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A few months ago, my life’s work was finally realized. One random weekday afternoon just driving down the road — out of nowhere I realized… holy shit, I’m successful. Just like that. A life changing realization as boring and meaningless as it sounds. After more than ten years of hard work, focus, and uncertainty. There was no big check. No contract or deal. No “Eureka!” moment I’d always envisioned. Still, the same feeling of relief was there.
To be clear, I haven’t made millions. And I’m still driving around in the same car I’ve had for almost ten years. That said, I’m living a dream that I’ve had for most of my life. I’ve built a company that started out as a crazy idea in my head. I’m making a comfortable living doing what I love. I’m surrounded by a team of incredible people. And most importantly, I’m happy. How the hell did this happen?
Let’s start by literally defining the word success. Because at this point, most of us are more than aware of the paradox American culture has created. Constantly associating the word success with two things: money and power. Still, most of us struggle to shake this uninformed and naive perception. By definition, success: “the accomplishment of an aim or purpose” is an idea. One that is unique to every one of us. And one that has absolutely nothing to do with money. Of course, no one struggling to pay their bills would consider themselves successful. At the same time, most of us would say our purpose in life isn’t really to have millions of dollars. So then why do we spend so much time associating success with wealth?▼ Article continues below ▼
In my own pursuit of success, I’ve developed an obsession with learning about other people’s success. Success stories are always centered around two ideas: Hard Work (actually putting in the hours) and Consistency (never giving up). If you look hard enough though, there’s a third, arguably more important, component of success. One that’s a constant in the stories of successful people yet is rarely highlighted: Gratefulness.
Everyone, literally everyone, you and I consider successful has built their career on the same foundation. The people we respect and admire who have overcome the odds following their dreams. Before they had the power, money, or fame. Even through the darkest of times. They all maintained an unusually positive outlook as they persevered and made it to the top.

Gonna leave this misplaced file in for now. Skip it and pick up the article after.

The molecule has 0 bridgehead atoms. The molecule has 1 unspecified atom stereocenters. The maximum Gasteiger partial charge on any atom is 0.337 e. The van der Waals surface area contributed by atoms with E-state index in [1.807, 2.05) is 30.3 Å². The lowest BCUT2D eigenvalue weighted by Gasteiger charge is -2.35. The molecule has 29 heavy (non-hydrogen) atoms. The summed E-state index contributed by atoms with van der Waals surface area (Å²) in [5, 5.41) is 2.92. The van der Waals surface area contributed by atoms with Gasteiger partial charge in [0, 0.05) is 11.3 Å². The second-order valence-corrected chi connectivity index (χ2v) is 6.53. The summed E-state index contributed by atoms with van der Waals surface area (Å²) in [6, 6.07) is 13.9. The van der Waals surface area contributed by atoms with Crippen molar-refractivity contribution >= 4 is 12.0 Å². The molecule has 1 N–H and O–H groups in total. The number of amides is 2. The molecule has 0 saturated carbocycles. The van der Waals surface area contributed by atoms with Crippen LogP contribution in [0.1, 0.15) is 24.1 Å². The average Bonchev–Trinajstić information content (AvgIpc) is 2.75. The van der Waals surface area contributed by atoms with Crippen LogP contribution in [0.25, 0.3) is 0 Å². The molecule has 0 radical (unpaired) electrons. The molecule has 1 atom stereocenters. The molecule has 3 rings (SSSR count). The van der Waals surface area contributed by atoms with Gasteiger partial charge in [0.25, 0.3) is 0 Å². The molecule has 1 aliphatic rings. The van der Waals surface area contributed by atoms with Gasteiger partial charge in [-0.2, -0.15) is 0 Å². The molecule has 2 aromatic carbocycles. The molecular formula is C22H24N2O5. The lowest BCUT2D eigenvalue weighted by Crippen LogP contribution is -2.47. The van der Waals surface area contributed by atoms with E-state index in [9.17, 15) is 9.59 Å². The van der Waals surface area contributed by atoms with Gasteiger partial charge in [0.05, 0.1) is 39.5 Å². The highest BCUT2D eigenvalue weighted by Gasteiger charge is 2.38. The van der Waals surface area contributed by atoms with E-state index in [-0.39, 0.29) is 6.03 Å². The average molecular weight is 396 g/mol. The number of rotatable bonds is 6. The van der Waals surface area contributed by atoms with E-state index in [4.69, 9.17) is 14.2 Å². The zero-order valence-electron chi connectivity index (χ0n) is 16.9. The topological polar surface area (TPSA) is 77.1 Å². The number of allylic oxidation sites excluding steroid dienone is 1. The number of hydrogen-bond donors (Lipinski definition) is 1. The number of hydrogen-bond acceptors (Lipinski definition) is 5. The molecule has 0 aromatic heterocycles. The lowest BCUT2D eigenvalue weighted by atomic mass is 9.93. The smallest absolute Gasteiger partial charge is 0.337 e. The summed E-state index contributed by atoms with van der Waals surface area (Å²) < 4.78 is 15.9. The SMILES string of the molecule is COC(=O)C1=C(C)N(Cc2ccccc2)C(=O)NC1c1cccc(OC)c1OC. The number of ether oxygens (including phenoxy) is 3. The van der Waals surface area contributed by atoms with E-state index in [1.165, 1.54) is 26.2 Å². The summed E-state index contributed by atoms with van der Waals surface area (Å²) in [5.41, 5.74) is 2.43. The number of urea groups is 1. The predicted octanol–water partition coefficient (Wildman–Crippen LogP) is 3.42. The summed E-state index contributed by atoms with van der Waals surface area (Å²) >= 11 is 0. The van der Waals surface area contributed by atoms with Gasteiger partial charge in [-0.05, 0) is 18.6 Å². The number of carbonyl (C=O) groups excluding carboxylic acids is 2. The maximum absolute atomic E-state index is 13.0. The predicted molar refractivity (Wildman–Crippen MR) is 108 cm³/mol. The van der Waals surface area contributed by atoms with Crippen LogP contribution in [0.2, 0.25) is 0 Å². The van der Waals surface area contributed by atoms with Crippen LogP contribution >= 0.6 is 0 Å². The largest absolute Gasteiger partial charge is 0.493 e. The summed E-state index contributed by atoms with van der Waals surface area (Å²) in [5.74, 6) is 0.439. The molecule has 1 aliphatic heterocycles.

Unlike hard work and consistency, gratefulness is extremely hard to fake by going through the motions. But just like the other two, gratefulness is a choice. A skill that is developed through habit. It goes hand in hand with passion. It manifests itself in so many different ways. It can be seen as a generally positive attitude, a willingness to help, respect for opportunities, appreciation for the work of others. It’s what enables years and sometimes decades of thankless and tireless work. It attracts people to your vision and just makes them want to be around you. But above all else, being grateful is the key to maintaining a healthy vision for success.
While I’ve never been gifted a trust fund or been shown the back-door entrance for much of anything, I am extremely lucky. I was raised by a family that prioritized education, and I was given confidence at an early age that I could do anything I wanted to do with my life. I don’t think it’s an exaggeration to say that there are billions of people alive right now that would give anything to: a) know from experience what truly makes them happy and b) actually be in a position to spend their life doing it — which makes me very, very lucky.
If you’re someone who is also lucky enough to be pursuing their passion as a career, be grateful. Don’t get sucked into believing you’re also entitled to being rich. Always remember, when you love what you do. And you wholeheartedly appreciate the opportunity to do it. You’ve already figured out the intangible parts of success. All you have to do from there is put in the work and keep showing up.
On your own journey to success, it’s important to also remember perfection isn’t the goal. No one should aspire to work 14 hours a day. Or to show up to the office seven days a week. Nor should anyone aspire to be constantly stuck in a world of unicorns and rainbows.
Challenge yourself but know your limits.
Chris Nardone is the CEO and Founder of Venture Music, a music marketing collective based in Nashville, TN. Learn more at https://www.venturemusic.com/whoweare